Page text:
WASHINGTON, D.C. -- The U.S. Chamber of Commerce today launched an interactive map with state-specific information to help business owners distill and navigate different state-based public health guidelines as they begin to reopen in communities across the nation. The state-by-state map contains critical information for American businesses in 29 states where governors have begun to reopen local economies. The Chamber will update the map as new guidelines and rules become available.
“The economic crisis caused by the coronavirus pandemic presents unprecedented challenges to American employers who are working hard to protect their employees and customers as they navigate a safe and sustainable return to business,” said Neil Bradley, executive vice president and chief policy officer, U.S. Chamber of Commerce. “It is absolutely critical for employers to have uniform guidelines that can be practically implemented as they move to reopen.”
The process of states’ reopening will be gradual and vary from state to state depending on regional differences and the prevalence of COVID-19 cases. To illustrate the challenges that businesses face as they look to reopen, here are a few examples of how states are taking different approaches regarding public health and safety guidance.
· Health Screening. In many states employers are required or requested to conduct a health screening of employees. In some states this is to be done at the beginning of each shift, in others at the beginning and the end. In some states, this involves temperature checks, in others health questionnaires. And even the states that use questionnaires ask different questions and have different retention requirements.
· Social Distancing. While most states call for six feet of separation, some layer on other requirements including occupancy limits and limits on the size of gatherings. In other states, occupancy limits are broadly applied while in other states targets are set for restaurant and retail establishments. Percent occupancy also varies from a 25% limit to a more common 50% limit, to no strict limits at all.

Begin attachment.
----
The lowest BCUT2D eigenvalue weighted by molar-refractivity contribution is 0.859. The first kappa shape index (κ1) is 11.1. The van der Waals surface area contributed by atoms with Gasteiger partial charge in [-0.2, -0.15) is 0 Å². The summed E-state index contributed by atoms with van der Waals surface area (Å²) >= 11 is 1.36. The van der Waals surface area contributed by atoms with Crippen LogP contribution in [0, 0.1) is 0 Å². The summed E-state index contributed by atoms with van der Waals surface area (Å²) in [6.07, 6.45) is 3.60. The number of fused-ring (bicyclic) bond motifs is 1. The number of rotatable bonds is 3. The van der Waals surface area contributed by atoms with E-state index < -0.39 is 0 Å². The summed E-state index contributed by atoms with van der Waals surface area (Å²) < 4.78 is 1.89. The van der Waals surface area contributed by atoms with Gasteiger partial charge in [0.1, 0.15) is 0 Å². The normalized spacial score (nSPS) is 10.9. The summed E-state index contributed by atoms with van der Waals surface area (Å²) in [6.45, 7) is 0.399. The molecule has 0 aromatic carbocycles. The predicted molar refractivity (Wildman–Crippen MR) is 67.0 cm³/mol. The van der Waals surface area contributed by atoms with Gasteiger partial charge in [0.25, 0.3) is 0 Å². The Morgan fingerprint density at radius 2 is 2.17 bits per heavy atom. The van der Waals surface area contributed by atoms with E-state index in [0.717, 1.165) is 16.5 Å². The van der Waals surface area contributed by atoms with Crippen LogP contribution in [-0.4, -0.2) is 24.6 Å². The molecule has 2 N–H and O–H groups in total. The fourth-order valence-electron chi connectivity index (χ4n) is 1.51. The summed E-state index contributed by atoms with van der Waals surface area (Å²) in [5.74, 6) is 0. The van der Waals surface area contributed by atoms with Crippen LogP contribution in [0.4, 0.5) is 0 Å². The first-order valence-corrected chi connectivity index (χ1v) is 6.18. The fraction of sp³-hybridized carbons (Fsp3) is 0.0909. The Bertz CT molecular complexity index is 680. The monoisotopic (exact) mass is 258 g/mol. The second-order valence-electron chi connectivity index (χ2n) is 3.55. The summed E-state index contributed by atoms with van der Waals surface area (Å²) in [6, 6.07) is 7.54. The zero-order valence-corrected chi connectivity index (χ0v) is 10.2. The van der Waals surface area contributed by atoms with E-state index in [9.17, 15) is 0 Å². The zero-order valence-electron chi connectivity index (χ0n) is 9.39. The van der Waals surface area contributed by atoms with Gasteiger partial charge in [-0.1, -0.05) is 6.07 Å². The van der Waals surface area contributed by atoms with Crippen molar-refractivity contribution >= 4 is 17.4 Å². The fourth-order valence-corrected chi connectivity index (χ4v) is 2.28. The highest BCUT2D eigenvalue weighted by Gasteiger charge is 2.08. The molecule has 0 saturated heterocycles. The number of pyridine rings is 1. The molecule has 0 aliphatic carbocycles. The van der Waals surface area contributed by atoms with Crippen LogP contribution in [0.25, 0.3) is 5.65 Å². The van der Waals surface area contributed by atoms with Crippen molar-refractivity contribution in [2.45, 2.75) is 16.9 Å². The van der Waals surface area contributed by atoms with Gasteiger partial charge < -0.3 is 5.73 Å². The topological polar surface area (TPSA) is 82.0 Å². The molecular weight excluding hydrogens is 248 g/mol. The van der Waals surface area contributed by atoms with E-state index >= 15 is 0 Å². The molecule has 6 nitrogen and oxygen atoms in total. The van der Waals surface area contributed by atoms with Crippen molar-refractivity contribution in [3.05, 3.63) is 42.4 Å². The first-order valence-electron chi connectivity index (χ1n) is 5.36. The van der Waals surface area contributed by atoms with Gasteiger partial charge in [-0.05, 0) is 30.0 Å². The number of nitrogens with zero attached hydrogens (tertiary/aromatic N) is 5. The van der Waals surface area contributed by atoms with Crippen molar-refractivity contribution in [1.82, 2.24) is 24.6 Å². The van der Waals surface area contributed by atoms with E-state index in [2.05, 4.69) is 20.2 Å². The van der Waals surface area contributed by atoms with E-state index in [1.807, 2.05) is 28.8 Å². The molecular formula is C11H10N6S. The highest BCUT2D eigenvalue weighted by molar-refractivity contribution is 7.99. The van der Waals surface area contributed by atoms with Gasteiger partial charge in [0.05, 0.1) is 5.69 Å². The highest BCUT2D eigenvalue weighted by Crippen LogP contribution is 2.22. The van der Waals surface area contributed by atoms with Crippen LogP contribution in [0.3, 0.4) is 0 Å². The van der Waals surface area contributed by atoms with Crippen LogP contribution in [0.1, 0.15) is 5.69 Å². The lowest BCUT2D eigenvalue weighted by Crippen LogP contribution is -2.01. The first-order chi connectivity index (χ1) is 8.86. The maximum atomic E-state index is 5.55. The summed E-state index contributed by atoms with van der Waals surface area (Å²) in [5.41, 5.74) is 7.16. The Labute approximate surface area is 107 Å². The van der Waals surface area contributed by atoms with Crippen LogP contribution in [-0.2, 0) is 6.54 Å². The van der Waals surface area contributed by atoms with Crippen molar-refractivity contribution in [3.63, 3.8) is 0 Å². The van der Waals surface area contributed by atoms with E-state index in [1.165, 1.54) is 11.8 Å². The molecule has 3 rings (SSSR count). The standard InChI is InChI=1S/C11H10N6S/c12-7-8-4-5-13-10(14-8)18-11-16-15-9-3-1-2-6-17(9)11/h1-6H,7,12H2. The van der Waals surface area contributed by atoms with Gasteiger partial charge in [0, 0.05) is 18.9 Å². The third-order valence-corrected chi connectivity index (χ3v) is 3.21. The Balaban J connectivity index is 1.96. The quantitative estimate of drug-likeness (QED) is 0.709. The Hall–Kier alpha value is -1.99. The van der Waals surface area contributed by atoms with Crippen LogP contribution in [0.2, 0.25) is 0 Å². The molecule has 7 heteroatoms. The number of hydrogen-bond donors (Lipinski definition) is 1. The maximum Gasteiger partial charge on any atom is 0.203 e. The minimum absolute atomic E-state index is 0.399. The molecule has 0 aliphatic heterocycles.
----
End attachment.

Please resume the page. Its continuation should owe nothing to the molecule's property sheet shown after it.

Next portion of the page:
· Protective Gear. In some states masks are suggested, in others they are required. In some states the requirement only applies to employees in others it applies to customers as well.
· Childcare. Many states are reopening childcare facilities, but some impose strict caps on how many children are allowed and among those that do, the caps differ.
· Sector Specific. Some states are providing broad general guidance applicable to most businesses, but others provide detailed guidance for individual sectors such as gyms, personal service providers, movie theatres, and others. It isn’t just the details that differ, the existence of sector specific guidance differs widely.
“As employers work diligently to implement these varying guidelines, it is imperative that they are also provided with a safe harbor on liability,” said Bradley. “How America reopens will be the result of incredible coordination between business and government, and this is just one of many steps the Chamber is taking to get American workers back to their jobs and the American economy back on track.”
This new resource is a one-stop-shop for businesses as they navigate general guidance issued by states as well as sector-specific guidelines for retailers, restaurants and bars, childcare facilities and many other industries. It joins a growing list of resources available to American workers and business from the Chamber, including but not limited to several how-to guides for small businesses seeking federal relief and an international policy tracker. For a full list of available guides and resources, visit uschamber.com/coronavirus.
Last week, the U.S. Chamber and Council of State Chambers sent a letter urging President Trump, governors, mayors, and county officials across the country to work together on consistent rules for a staged reopening of the American economy. Following a series of calls with more than 300 representatives from U.S. Chamber of Commerce member companies, the Chamber and Council of State Chambers asked for policymakers to refrain from converting public health and safety guidance into regulations, and to the extent possible issue guidance that is generally consistent across federal, state, and local governments.
The U.S. Chamber, through its membership of companies of all sizes and across all sectors, as well as its network of state, local, and international chambers and associations, has an unmatched perspective on the common issues and challenges facing business owners from all corners of our nation. This diversity of viewpoints is a key voice in the ongoing national conversation about returning many Americans to the workplace and reigniting the American economy.